Any representation or objection with respect to the recommendation can be made within one month from date of the publication of such notice. The recommendation which is made by the EC can be objected by the State Government or local authority whose area is wholly or partly comprised in the constituencies affected [9] or by a hundred or more persons whose names are on the current electoral roll of the constituency in question [10]. The EC must then conduct a local enquiry in those constituencies. Any objection or representation to the EC’s recommendation must be made within one month from the publication of the notice of the recommendation, in which case the EC shall publish again a notice on the revised original recommendation with the same requirements of the original publication [11]. There shall be no more than two local inquiries held by the EC in the respective constituencies.

After the completion of the procedure of the recommendation, the EC shall submit a report on the constituency showing that the constituencies they recommend that each unit of review should be divided in order to give effect to the principles set out in section 2 [12] and the names by which they recommend that those constituencies shall be known [13].

The report would be submitted to the PM to be presented to the Dewan Rakyat with a draft Order to be made. The draft Order must receive votes from more than one half of the total number of members of the Dewan Rakyat before the PM submits the draft order to the Yang Di-Pertuan Agong. His Majesty shall then make an Order based on the draft submitted to him by the PM and it will only come into effect after the next dissolution of Parliament or Assembly [14].

First-Past-The-Post System

In Malaysia, we practice the conventional First-Past-The-Post (FPTP) System where the winner of the highest number of votes wins the particular seat. In this system, it is paramount that the translation of votes into number of seats is fairly equated if not it would not only taint the election results but the whole process of democracy itself.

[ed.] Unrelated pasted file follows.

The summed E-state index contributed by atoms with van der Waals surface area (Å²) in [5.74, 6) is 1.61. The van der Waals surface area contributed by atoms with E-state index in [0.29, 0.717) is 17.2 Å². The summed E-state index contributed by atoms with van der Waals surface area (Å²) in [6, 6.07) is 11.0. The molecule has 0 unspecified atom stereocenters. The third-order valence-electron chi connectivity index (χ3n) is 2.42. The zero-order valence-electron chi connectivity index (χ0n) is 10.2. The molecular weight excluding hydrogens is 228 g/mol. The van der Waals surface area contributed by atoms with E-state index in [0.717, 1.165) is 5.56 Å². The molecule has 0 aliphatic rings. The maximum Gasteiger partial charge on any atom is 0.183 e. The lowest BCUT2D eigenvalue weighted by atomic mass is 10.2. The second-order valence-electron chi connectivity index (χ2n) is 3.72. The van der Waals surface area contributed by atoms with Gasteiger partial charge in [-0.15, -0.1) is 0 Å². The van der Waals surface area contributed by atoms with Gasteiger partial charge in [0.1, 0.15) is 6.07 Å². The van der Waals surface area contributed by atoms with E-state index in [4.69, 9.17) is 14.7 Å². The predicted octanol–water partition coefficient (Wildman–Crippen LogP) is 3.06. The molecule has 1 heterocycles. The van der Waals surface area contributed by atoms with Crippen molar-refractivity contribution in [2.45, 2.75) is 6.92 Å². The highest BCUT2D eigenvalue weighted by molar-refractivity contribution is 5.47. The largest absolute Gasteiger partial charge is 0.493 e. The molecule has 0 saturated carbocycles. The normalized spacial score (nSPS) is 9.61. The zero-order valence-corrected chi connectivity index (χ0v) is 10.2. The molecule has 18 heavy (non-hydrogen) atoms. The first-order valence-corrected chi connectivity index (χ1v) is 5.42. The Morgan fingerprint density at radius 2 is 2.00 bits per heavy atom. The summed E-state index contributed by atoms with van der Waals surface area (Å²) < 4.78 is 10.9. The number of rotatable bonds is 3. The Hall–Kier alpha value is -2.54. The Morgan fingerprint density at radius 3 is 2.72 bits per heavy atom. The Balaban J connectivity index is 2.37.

The defect of this system in Malaysia is that it is always disproportionate, because the translation of votes to number of seats is uneven among political parties. The largest party wins more seats than the smaller parties although the votes received by the smaller parties are more than that of the largest.

Hence it would be fair to say that the FPTP awards a more than proportional share of seats to the largest party and a less proportional share of seats to the other parties [15]. The non-proportionality increases the share of the legislative majority of the governing party and creates a more stable and stronger government [16].

Due to this disparity we now see the ruling coalition having 133 Parliament Seat with only 47% of the popular vote. Among this 133 seats, the 112 seats won by BN amounts to 2,189,599 votes which is 16.5% of the 13,268,200 votes cast nationwide [17].

Proposed Solutions

Despite all the freedom given to the EC to make the recommendations on delineation exercises, there still exist Constitutional safeguards in the form of a two-thirds majority vote required in Parliament to amend the number of Parliamentary seats in each States as well as amendment to State Constitution when State seats are concerned. However several proposals need to be made in order to improve the current delineation process.

Firstly, let us look from the legislative perspective. We would need that very important Constitutional safeguard whereby constituency size in terms of number of voters cannot vary more than 15% from the average constituency in a particular State. To do so we would have to amend the Constitution to bring back that safeguard we once had in 1957 which is in the Merdeka Constitution. This requires legislative reforms in Parliament by bi-partisan support from both the ruling coalition as well as the opposition coalition to vote for that amendment bill. Only with a two-thirds majority vote from the Dewan Rakyat can the Constitutional amendment bill be put through. Besides that, the EC must be independent and free from interference from the PM or the Dewan Rakyat in its delineation process as provided in the Merdeka Constitution.

Secondly, we would need to look at institutional reform in the EC. We all know that in order to play an effective role, the commissioners must truly be independent and impartial. They must not be affiliated with any political parties to ensure they are able to execute their duties without fear or favour. We have seen allegations that the Chairman and Deputy Chairman of the EC are also members of the United Malays National Organisation (UMNO) and the Chairman and his Deputy admitted that they could have been members of UMNO before but were inactive members [18].